[caption id="attachment_171115" align="alignleft" width="300"] FilmDistrict[/caption]
People are always complaining about how much Americans suck at doing accents, whether it's Kevin Costner as "Robin Hood" or Keanu Reeves seemingly coming off a heroin addiction in "Bram Stoker's Dracula." And we do suck sometimes, yes.
However, we want to at least even the playing field a little by pointing out some bafflingly bad American accents perpetrated by thesps from overseas. Europe and Australia may have the best acting academies and such, but not every graduate is as versatile as they should be, starting with a certain Gerard Butler from this past weekend's "Olympus Has Fallen."
This week's "Olympus Has Fallen" is cheesy fun, but Butler's American cadence is just … off. Granted, he's a bit more convincing than his oft-compared Scottish soul mate Sean Connery, but the "300" star has tried his hand at miming our accent in disasters like "The Bounty Hunter" and the recent surfing drama "Chasing Mavericks." Perhaps he should devote as much time to his vocalizations as he does to "8-minute abs."
"Elizabethtown" was a troubled project for the normally stellar Cameron Crowe, who had to replace several actors during the course of filming, including lead Ashton Kutcher. While we're all for upgrading from Kutcher, dropping Orlando Bloom of all people into the middle of Kentucky made the Englishman more than conspicuous. Riding high off "Pirates of the Caribbean" and "The Lord of the Rings," Bloom was taking a shot at leading mandom. However, Bloom proved he's not only tone deaf comedically, but his generic American accent (which we're saturated with thanks to hefty narration) sounds like nails on a chalkboard.
So if you're casting for Alice Sebold's "The Lovely Bones" and need a girl with an authentic Pennsylvania dialect, why not hire a little Irish chick? There's no doubt in our minds that Peter Jackson auditioned a whole pack of talented American natives for the part, but as the only Academy Award-nominated 14-year-old around at the time, Saoirse Ronan probably sounded good on paper. On film is another thing. There's a lot wrong with Jackson's film (like everything), but Ronan's recently deceased Susie Salmon comes across like a third-generation photocopy of a simpering American girl.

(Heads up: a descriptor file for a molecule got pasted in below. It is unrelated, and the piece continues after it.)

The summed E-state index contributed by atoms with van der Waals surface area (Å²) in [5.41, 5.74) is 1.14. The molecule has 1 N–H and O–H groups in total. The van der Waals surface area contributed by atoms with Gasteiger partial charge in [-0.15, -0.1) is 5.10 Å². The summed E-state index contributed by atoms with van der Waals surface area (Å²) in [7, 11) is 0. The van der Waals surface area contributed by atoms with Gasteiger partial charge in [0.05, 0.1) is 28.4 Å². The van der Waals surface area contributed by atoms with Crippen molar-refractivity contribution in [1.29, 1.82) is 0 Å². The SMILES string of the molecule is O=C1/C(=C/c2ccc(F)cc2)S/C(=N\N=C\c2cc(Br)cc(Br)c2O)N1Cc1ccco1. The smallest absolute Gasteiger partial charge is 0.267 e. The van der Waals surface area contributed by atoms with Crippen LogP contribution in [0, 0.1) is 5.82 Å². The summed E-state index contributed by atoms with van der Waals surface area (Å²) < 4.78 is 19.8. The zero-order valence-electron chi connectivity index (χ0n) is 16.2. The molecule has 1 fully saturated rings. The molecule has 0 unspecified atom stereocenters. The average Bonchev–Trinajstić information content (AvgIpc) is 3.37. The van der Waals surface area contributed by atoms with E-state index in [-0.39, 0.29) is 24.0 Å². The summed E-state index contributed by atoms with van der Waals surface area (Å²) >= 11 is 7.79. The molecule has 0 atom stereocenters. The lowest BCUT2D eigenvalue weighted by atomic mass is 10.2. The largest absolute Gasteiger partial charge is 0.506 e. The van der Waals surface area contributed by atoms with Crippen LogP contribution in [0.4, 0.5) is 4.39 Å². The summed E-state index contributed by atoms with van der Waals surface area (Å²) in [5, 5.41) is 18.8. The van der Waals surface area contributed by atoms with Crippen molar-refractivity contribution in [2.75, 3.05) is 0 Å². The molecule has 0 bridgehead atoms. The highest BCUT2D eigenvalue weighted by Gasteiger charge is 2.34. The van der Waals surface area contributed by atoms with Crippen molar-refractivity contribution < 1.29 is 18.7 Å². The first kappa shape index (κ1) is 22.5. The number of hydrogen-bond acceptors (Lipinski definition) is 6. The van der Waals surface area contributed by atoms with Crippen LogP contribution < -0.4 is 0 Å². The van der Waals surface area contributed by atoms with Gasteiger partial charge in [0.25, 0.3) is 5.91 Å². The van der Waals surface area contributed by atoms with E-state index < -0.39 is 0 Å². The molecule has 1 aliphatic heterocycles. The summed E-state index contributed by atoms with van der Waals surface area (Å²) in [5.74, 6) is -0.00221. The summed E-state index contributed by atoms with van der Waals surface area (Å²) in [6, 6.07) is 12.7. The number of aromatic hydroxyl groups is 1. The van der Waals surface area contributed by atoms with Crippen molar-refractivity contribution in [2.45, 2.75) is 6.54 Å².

The hunky slice of Aussie beefcake that is Sam Worthington has manly screen presence to spare, but even James Cameron had a tough time beating the outback out of him for "Avatar." He's since tried to expand his American range in films like "Texas Killing Fields," but the results have been … well, even he has to admit it's rusty. "I’m useless at [expletive] accents," he told Xfinity. "What, you don’t read reviews and blogs? Everyone has an opinion about my accents and I’ll be the first to admit it – I find it extremely difficult, but I try my best."
Don't get us wrong, we think Ewan McGregor is the bee's knees, but this ginger Scotsman cannot do an American accent if his life depended on it. Whether he's a naïve clone in "The Island" or a U.S. Army sergeant in "Black Hawk Down," the Force is not with him, or his dialect coach. Probably the worst offender is Tim Burton's "Big Fish," where his only frame of reference for a southern drawl seems to come from "Forrest Gump."
Simon Pegg is one of geekdom's best and brightest, but the talented writer/performer behind "Shaun of the Dead" has an Achilles heel: one of the worst American accents that's ever filled our earholes. He got to trot it out a little bit in the miniseries "Band of Brothers," but the Brit's big (dashed) chance to assimilate came in the form of low-budget comedy "Big Nothing," where he managed to get out-acted by David Schwimmer. Yikes. We're not sure how the Scottish feel about his Scotty accent in "Star Trek," but that's their problem.
Now here's a case of someone not even f**king trying. Yes, Hayley Mills was but a wee child working in indentured servitude to her dark master Walt Disney, but 1961's "The Parent Trap" proved Mills had little interest in getting her accent right. Granted, she's playing twins, one from California, the other from Boston, but they both sound remarkably English! C'mon, even Mark Wahlberg could have gotten one of those right.
When Christian Bale played Patrick Bateman in "American Psycho," he was intentionally creating this phony, outlandish proxy of a Yank, but what was James McAvoy's excuse? In "Wanted," he plays a mild-mannered cube farm drone whose innate talent for assassinating people is put to good use, but his manner of speaking never quite passes muster. It's too pronounced and too artificial-sounding to come across as anything but a parody.
This one's kinda like throwing fish in a barrel, but it really must be acknowledged no matter how obvious it is: Arnold sounds like a scary Austrian no matter who he's playing. Ivan Reitman was keenly aware of this, which is why the director dropped Ah-nuld squarely in Small Town USA in "Kindergarten Cop." The idea of this monstrous mass of muscle teaching at an elementary school straight out of Norman Rockwell was hilarious, but even when he was playing a New York City cop in "End of Days" or a U.S. spy in "True Lies" he's still just plain Arnold. "It's not a toomah!"